The organics industry, which includes food, hemp and other agricultural products presents some of the most unique requirements. This is because the materials are grown in the ground and when harvested they have shelf lives. The longer perishables spend between harvest and processing - the higher the risk of contamination and spoiling.
This is also the case for the hemp/biomass industry where long processing queues significantly extends the time the product spends in transportation and storage. It is crucial the product is protected during these extended periods to prevent the biomass from becoming contaminated. This will also ensure the product is ready for processing when the time is right.
For our latest blog, we are going to look at the different ways FIBC bags protect your products in transportation and storage.
6 Crucial Factors in Storing Your Products
Moisture Control - The aim during transport is to strike a balance between keeping your products moisture in and keeping outside moisture out. This will prevent any moisture-based contamination.
Coated or Uncoated? - For hemp or biomass, the decision between a coated and non-coated bulk bag is an easy one. Due to the high-moisture nature of hemp and biomass products, Centurion Packaging does not recommend coated bags for transport or storage of these products. This is unless your product is being transported or stored in a shelf-stable environment. A temperature-controlled dry warehouse facility is a great example of this, making a traditional uncoated bag an acceptable fit. The fabric used for uncoated bags will allow the product to breathe and helps to prevent mould.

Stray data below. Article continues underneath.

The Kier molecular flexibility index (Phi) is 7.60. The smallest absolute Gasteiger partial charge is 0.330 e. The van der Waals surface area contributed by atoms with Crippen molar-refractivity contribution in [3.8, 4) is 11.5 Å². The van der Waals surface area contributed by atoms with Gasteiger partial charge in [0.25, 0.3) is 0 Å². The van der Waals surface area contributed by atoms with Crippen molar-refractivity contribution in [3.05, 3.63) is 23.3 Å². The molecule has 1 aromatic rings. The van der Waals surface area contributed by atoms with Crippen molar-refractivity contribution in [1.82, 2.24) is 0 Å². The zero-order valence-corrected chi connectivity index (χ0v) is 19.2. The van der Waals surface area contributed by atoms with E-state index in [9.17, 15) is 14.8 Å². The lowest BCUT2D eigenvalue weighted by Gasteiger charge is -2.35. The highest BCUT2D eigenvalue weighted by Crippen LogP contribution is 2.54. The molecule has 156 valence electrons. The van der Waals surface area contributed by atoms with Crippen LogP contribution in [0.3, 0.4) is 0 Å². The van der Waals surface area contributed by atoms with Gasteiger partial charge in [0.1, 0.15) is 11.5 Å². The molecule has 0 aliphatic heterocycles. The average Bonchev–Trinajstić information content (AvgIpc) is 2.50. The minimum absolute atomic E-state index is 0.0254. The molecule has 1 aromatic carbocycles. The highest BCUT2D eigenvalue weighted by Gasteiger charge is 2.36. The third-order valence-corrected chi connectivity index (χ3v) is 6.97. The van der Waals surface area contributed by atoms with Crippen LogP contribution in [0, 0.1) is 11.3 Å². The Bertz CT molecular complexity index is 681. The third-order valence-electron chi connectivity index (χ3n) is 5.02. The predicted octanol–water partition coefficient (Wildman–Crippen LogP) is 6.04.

FIBC Liners - Using a bag liner is the best way to protect your hemp or biomass from moisture. These liners are manufactured from polyethylene and can be sealed tight preventing contamination of contents. In the hemp industry these can be combined with a nitrogen packing solution which allows users to inject nitrogen into the bag which seals the bag. This greatly increases the shelf life of the product with nitrogen being non-reactive, unlike the oxygen it is replacing.
Bulk Bag Height and Stacking - One of the most common industry applications of bulk bags is transportation and/or storage. Not all bags are designed for stacking, which is something required for truck-based transportation and long-term storage. It is important to consider the size of your bulk bags before looking at stacking them while being transported or stored for a long time.
UV Protection - If you do not have plans to use a bag with liner setup, we would recommend avoiding a coating to allow your products to breathe. This is important for hemp and all biomass, because of the risk of mold. Molding occurs when the product receives no airflow, with even dried hemp having some moisture content.
Another option is a vented bag which allows greater airflow compared to a standard non-coated bag.
Dust and Other Particulates - A standard woven polypropylene bag is manufactured not be dustproof. The woven nature of the material means on standard bags, dust and other contaminants can sift through and contaminate the product. This is also the case for very fine powders and/or other fine products that can be stored in bags as they will often sift out of a standard bag.
For situations where contamination of any kind is unacceptable, we would recommend an FIBC liner. The liners are made from polyethylene plus they can be sealed shut to completely seal the product inside. This prevents dust and other particulate matter getting into the bag. Fine powders stored in the bag will also not be able to escape.
Want to Know More? Get in Touch
We hope you have found this blog insightful with regards to the storage of hemp and biomass products.
If you would like to know more about our range of FIBC bags, please contact us today.